'Mind's Eye': To see is to believe
MANILA, Philippines - Show, don't tell.
This is a cardinal rule in art, be it literature or theater. Action, not mere exposition, must propel the narrative. Characters best reveal themselves not through their words, but through their interactions, decisions and indecision.
How does one “show” onstage a novel about a bedridden paralytic girl and an elderly woman beset by dementia, traveling to Italy through their imagination alone?
Acclaimed actors Joy Virata, Jenny Jamora and director Jaime del Mundo will reveal how it is done before live audiences once again, with the re-staging of their well-loved theatrical adaptation of “Mind's Eye,” author Paul Fleischman's inspirational award-winning novel for young adults.
But they are not “telling” anyone how it's done just yet. You'll just have to watch the “show.”
“Mind's Eye” is set for September 6 to 8 at 8pm (with a 3pm matinee on September 7) at the Carlos P. Romulo Auditorium of RCBC Plaza, Makati City. The play also features the talents of set designer Lex Marcos, lighting designer John Battalia and actors Caisa Borromeo, Red Concepcion, Nath Everett and Naty Crame Rogers.
Jamora plays the role of Courtney, a girl abandoned by her father at a tender age, left to the care of an awful stepdad by the death of her mother, paralyzed by an equestrian accident and left at the mercy of a nursing home.
It is there where she meets Elva (played by Virata), an elderly widow suffering from Alzheimer's disease and poor eyesight. She promised her husband before his death that she would sojourn in Italy. Now that she is too frail, she finally takes that trip to Naples, Rome and Florence with the help of a guide book, Courtney's eyes to read it, and their imagination to fly across the globe.
“Mind's Eye” enjoyed rave reviews when it premiered November 9, 2012, winning the approval of no less than the novel's author as well as local critics.
Del Mundo, Virata and Jamora are demure about giving too much away, but this is what they have to say about showing instead of telling the story:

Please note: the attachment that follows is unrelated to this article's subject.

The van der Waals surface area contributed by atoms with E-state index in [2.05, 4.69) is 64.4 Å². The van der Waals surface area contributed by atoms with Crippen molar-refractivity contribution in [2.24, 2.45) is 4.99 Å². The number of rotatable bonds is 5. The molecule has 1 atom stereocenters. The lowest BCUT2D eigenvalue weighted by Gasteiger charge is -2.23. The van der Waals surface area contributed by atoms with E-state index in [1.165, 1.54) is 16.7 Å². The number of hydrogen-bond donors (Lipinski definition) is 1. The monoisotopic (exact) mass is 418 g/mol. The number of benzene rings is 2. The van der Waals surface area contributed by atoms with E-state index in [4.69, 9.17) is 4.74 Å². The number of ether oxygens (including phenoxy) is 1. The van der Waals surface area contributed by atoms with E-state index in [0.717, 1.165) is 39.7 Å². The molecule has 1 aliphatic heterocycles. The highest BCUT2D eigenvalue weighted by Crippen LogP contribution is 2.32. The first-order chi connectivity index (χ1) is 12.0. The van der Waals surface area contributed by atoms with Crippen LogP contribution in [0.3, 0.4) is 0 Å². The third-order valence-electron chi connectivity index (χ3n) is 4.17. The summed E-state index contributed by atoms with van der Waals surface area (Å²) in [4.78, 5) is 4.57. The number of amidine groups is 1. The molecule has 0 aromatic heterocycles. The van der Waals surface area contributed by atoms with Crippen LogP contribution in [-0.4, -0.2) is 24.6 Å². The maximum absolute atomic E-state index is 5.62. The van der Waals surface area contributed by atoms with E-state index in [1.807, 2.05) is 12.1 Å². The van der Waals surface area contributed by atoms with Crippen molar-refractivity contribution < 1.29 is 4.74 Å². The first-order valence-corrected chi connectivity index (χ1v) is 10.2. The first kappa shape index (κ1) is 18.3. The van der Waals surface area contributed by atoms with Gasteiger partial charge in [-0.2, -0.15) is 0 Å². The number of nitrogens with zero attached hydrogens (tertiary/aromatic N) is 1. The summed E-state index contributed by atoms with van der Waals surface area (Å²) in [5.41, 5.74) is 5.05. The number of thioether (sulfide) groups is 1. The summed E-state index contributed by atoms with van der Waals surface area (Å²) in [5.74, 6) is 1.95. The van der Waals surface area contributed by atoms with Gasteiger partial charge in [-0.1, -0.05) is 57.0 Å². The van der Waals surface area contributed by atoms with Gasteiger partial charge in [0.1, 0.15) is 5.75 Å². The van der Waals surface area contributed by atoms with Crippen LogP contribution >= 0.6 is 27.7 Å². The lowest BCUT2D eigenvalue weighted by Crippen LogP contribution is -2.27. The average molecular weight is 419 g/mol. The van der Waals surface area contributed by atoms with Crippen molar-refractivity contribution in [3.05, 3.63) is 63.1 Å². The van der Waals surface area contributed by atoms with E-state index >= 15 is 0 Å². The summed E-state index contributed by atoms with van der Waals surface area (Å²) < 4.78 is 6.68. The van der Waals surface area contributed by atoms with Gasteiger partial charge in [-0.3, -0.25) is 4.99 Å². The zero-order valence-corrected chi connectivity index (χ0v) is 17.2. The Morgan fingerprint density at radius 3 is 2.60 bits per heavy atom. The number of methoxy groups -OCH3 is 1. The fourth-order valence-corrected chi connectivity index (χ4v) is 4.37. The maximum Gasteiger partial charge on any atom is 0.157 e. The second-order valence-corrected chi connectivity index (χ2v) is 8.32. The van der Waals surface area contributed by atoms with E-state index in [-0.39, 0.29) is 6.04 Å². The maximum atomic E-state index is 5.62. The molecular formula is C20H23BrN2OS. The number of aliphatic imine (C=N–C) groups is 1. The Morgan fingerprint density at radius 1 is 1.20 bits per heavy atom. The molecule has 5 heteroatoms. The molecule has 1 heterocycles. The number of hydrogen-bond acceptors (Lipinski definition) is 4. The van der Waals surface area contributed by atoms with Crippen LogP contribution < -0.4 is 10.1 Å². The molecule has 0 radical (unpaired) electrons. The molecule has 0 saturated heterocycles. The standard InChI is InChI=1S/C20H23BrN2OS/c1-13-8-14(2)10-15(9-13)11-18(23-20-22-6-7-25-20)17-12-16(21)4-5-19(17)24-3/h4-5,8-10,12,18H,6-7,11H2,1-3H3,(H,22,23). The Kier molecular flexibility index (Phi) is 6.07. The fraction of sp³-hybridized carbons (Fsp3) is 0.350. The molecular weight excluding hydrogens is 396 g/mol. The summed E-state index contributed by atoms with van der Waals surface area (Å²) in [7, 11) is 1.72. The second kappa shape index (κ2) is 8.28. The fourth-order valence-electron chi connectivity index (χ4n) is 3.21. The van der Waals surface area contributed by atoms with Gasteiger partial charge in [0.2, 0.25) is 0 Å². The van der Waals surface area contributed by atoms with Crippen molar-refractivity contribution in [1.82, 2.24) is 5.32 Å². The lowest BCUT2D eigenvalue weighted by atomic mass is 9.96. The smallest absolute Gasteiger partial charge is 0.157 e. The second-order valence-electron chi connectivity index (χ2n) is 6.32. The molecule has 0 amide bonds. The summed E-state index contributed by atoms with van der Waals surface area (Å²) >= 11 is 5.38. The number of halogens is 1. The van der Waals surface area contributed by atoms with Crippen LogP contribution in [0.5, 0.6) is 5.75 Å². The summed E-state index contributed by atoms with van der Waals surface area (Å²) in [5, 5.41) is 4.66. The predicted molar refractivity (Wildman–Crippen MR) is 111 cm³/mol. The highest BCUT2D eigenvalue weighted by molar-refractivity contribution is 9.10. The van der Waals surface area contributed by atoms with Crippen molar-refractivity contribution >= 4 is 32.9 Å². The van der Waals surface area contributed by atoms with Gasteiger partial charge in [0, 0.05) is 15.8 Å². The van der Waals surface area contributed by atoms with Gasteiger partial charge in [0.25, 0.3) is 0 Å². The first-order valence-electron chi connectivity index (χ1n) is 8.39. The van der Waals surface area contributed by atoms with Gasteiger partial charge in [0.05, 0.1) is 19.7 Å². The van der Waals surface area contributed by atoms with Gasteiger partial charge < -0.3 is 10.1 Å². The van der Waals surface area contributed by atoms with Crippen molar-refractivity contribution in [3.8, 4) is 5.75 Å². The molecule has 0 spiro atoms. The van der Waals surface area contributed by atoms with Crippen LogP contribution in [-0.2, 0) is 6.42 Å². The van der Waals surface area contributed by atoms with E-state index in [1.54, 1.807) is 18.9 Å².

Del Mundo admits, “There are a lot of internal monologues there. We had to find theatrical ways to work about it, to make it come across. We did it with the help of music, lighting and staging.”
Virata notes, “The dialogue is so well written, and because it's so well written, so rich, there' so much for the actors to mine, there is a wealth of materials from which to create characters.”
Jamora adds, “For me there is a difference between telling when you're simply saying a lot of exposition, and the way it's done here, which is showing. It's so well-written that the characters' wants and needs are still conveyed. They might be telling a story, but the motivations are not blatantly said in words. Underneath is a layer that has to come out not just in words but in actions.”
Another dimension to this play is that — just as the characters in the novel attempt to suspend their own disbelief and travel across the globe with their imagination despite the confines of their nursing home and frailties of their body — so, too, must the actors suspend the disbelief of the audience and make them see through their mind's eye.
After all, all art — even literature or music — is visual. They engage the imagination, make one see things with the mind's eye. Paintings shouldn't just show oil on canvas and theater should not just be actors on stage. As forms of art, they suspend our disbelief, transport us to far-off lands and make us weep for the fictional pain of imaginary characters.
Jamora notes, “We're just there in one room with no visual aids. Everything is done through dialogue, how you say things.” Virata reveals, “When you see it in your mind, really believing it's there, it makes it come alive. And I think that's what makes audiences see it as well.” - Rappler.com
For ticket information, call Ticketworld at 891-9999 or visit the Ticketworld website.